Tag Archives: Masculinity

“Men in the Cities” by Chris Goode

at the Traverse Theatre, Saturday 9th August 2014

It feels odd to say of an oft-described “experimental” theatre-maker, but Men In The Cities is perhaps the most novelistic and literary piece of theatre I’ve seen this year. In the same vein as Mark Haddon’s A Spot of Bother or Jonathan Franzen’s The Corrections, Goode’s monologue follows the lives of a number of people – specifically men in this case – over the course of the same period of time. We catch glimpses of lives, snatches of personality. Masculinity undergoing crisis, and masculinity undergoing breakthrough.

Rehan, Rawalpindi, Jeff, Tom, Graham, Toby, Ben, Matthew, Rufus, Dale, Brian. Continue reading “Men in the Cities” by Chris Goode

“The Summer House”

devised by Will Adamsdale, Neil Haigh, Matthew Steer and John Wright

at Warwick Arts Centre, Tuesday 3rd May 2011

The behaviour of us men when we’re in groups is a peculiar thing. Our encounters often begin with seemingly harmless ‘banter’, slowly descending into various feats proving masculinity before ending up in deep and meaningful conversation. Under the direction of John Wright, Fuel Theatre’s Will Adamsdale, Neil Haigh and Matthew Steer present an hilarious look into the male psyche not without its impressive theatrical moments, taking us on a rather epic journey along the way.

Will’s stag in Iceland has gone awry, and Neil’s driving skills take the trio deep into the Scandinavian heartland, amongst the mountains and the polar bears. The summer house they’re staying in has a hot tub and is filled with curious artwork. Much of the next ninety minutes simply involves the three men discussing relationships, work and Bob Dylan, but towards the climax of the show we are treated to a beautiful chaos, including earthquakes, giants and broken artwork. Interspersed among the main story are two other strands representing the group’s take on Viking culture, told through short witty vignettes.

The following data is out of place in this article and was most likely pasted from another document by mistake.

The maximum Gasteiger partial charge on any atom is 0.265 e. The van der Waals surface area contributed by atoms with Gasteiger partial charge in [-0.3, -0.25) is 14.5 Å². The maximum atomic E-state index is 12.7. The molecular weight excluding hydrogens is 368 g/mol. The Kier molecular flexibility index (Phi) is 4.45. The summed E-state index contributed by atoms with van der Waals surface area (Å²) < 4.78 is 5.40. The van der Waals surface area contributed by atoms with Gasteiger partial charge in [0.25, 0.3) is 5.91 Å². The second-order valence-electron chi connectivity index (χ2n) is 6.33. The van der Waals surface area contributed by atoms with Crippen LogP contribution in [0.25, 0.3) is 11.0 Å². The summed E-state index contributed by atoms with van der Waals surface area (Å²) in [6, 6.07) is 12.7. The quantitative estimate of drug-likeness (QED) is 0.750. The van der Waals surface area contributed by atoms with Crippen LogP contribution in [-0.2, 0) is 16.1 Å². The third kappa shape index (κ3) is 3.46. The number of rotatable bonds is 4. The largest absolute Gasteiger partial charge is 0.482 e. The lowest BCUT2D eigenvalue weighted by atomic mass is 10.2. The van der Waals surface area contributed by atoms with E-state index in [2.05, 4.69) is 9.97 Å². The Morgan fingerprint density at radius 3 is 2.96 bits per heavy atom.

The Summer House is unashamed of its own theatricality, pulling out all the stops in the final moments to create some truly stunning images. Live and recorded sound are used to great effect, and a miniature model of the summer house on one side of the stage serves constantly to remind us of the bigger picture. Some remarkably funny (“Why is the sky green?”) and insightful (“It’s art if the artist says it is”) lines underpin the play’s awareness of how farfetched the story becomes, serving not to push us away but to pull us further in.

All three actors give highly energetic performances, (almost literally) baring all on stage. At the groom-to-be, Will Adamsdale shows a somewhat nervy but relatively cock-sure side of masculinity. Matthew Steer’s best man, complete with maps and laminates, shows the geek and awkwardness innate within all of us, and Neil Haigh does well do hide his secrets from the audience for so long, asking us to consider our outward appearance to other people.

Michael Vale’s ambitious design is set within a world somewhere between Ikea-catalogue-reality and Brechtian symbolism, supported by Ian Scott and Chris Branch’s lighting and sound. The Summer House succeeds most when taken as pure delight; the moments of attempted seriousness during discussions about Matt and Will’s jobs aren’t quite developed enough to warrant their existence, but this is perhaps due to the chaos ensuing around them. The resemblance to the farfetched nature of shows like The Inbetweeners allows us to revel in the men’s stupidity and acknowledge their humanity, whilst along the way creating a show which, above all, is damned good fun.